What does the election of Andrej Kiska mean internationally?
It is a little inconvenient for an ambassador to comment on an election in which the host country’s prime minister suffered defeat. Still, let me have a take from a somewhat different angle than the one you might follow in other analyses, which single out the fatigue with traditional politics or the monopoly of power in Slovakia.
First, however, I would like to confirm that it is quite clear that Robert Fico would have won the presidential elections in Slovakia had he not been the country’s prime minister. As the head of the government he has been – in the view of the electorate, left, right, and center – responsible for all the good and bad happenings in Slovakia.
Second, the prime minister would have won had he not had Andrej Kiska as a contender. Andrej Kiska, apart from his apolitical biography, personal success in life, and successful philanthropic mission, showed characteristics people want to see in every head of state: intelligence, common sense, conciliatory tone, and empathy. It is not that Robert Fico does not have these characteristics, but he has been… prime minister.
Third, Andrej Kiska would not have been elected president if Slovakia had a German type of constitution. As a political outsider he would not have had the chance to run in a suffrage carried out in the most political of institutions – the parliament.
Let us now shift the commentary into more generic legal-political (and a quid pro quo). On the one hand, a nation has the right to elect its head of state in a general election. If so, on the other hand, the nation takes part directly in what can end up in a clinch of executive powers, not conducive at all to the smooth running of public affairs. We experienced this during the cohabitation of Donald Tusk’s first government and the presidency of Lech Kaczyński, the French during Nicolas Sarkozy’s presidency, to give but a few examples.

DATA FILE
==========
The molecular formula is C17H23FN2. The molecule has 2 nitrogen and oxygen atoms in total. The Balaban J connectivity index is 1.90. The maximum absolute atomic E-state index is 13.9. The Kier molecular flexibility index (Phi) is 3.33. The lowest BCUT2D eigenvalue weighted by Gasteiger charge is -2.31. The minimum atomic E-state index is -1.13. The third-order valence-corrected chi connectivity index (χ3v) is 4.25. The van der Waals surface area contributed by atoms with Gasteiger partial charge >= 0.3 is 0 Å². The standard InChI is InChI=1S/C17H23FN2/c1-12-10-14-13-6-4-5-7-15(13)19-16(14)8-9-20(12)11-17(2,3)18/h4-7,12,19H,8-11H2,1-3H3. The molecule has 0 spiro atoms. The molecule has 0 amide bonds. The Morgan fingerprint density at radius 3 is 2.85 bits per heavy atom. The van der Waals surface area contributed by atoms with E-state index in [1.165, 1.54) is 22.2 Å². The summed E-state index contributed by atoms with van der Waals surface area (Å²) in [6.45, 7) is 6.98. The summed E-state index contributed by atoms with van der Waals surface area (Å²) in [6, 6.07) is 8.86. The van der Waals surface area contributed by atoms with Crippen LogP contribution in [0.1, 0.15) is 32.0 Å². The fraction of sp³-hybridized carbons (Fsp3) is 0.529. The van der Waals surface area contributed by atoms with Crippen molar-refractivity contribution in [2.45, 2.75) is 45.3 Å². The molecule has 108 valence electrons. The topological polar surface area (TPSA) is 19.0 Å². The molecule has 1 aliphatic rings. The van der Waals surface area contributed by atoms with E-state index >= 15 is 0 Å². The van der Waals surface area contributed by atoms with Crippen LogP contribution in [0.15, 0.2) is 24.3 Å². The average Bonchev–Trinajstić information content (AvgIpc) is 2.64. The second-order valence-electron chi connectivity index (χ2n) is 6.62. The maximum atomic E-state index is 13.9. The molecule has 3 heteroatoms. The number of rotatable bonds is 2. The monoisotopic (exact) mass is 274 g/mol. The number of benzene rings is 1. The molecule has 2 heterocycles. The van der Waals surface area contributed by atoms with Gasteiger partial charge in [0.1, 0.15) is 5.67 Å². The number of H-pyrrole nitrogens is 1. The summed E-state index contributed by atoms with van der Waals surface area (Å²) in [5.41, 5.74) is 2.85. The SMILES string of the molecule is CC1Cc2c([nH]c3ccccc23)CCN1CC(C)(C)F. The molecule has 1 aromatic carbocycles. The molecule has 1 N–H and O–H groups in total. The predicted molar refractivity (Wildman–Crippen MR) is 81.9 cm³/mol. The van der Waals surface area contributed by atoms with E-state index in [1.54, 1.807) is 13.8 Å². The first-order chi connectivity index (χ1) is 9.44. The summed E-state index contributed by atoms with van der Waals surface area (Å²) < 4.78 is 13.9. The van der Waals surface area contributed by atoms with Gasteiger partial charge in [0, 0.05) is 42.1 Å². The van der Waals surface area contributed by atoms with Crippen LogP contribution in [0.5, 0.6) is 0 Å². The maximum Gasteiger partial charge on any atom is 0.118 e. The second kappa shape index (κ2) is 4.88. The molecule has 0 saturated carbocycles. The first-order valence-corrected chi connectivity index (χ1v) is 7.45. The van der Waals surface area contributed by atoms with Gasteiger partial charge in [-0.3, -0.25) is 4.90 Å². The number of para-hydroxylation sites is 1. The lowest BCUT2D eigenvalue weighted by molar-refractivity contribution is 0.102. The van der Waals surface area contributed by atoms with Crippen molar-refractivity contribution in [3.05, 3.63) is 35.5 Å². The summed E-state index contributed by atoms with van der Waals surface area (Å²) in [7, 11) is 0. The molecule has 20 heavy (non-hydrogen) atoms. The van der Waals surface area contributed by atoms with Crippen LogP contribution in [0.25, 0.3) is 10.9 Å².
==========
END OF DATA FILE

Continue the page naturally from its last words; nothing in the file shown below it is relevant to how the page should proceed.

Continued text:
Now, judging from an accountant’s point of view, the cost of a general election is, of course, higher than electing a head of state in parliament. But from a systemic point of view, this can be considered a marginal issue. More crucial is that a directly elected head of state’s mandate is stronger, with important consequences in the execution of the check and balance rule. The Czechs opted for this and recently elected their president in a general election for the first time since Czech independence in 1993. In Hungary, for the time being, the German model prevails. Just as in Estonia or Latvia (but Lithuania is different, again). My belief is that in a democracy, two centers of executive power is a worse solution, even if one of them has definitely limited prerogatives.
Now back to what happened in Slovakia or rather what next. It seems that Andrej Kiska will execute his mandate first of all as an impartial “referee” at the internal political arena, pointing out to systemic failures of how the Slovaks govern themselves, initiating more public debates about important economic and social issues of the country, and how to rectify them.
And what does his election mean internationally, in particular to the Visegrad Group? I think that the president-elect will quickly find a common language with the other heads of state of the V4; and his foreign policy stands will be constructive, pro-European, and pro-transatlantic, as witnessed during the presidential campaign.
His personal style is friendly and matter of fact. I had the honor to host a meeting with him before the elections. We had a good exchange of views and … Polish pierogi (dumplings). Then he rushed off to Prague, which will be his first foreign destination as president of Slovakia.
The Czechs are dear to him, but so is the rest of the Visegrad, so it seems.
This article reflects the personal views of the author, not the Polish MFA.
Tomasz Chłoń is a Polish diplomat currently serving as ambassador to Slovakia. In 2000-2003, he was Poland’s NATO Political Committee member, steering body of the NATO-Ukraine Commission.